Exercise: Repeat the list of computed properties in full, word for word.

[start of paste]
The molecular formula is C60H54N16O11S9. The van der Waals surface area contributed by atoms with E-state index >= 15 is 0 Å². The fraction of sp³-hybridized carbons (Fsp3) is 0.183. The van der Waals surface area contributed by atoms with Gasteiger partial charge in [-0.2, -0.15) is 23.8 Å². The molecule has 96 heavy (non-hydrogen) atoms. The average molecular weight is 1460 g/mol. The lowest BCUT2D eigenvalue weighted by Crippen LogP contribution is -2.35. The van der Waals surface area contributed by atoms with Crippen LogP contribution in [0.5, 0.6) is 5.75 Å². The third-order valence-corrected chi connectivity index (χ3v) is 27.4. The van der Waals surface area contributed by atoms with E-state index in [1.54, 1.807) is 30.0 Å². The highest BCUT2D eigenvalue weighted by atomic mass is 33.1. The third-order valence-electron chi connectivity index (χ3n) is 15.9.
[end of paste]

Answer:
The molecular formula is C60H54N16O11S9. The van der Waals surface area contributed by atoms with E-state index >= 15 is 0 Å². The fraction of sp³-hybridized carbons (Fsp3) is 0.183. The van der Waals surface area contributed by atoms with Gasteiger partial charge in [-0.2, -0.15) is 23.8 Å². The molecule has 96 heavy (non-hydrogen) atoms. The average molecular weight is 1460 g/mol. The lowest BCUT2D eigenvalue weighted by Crippen LogP contribution is -2.35. The van der Waals surface area contributed by atoms with Crippen LogP contribution in [0.5, 0.6) is 5.75 Å². The third-order valence-corrected chi connectivity index (χ3v) is 27.4. The van der Waals surface area contributed by atoms with E-state index in [1.54, 1.807) is 30.0 Å². The highest BCUT2D eigenvalue weighted by atomic mass is 33.1. The third-order valence-electron chi connectivity index (χ3n) is 15.9.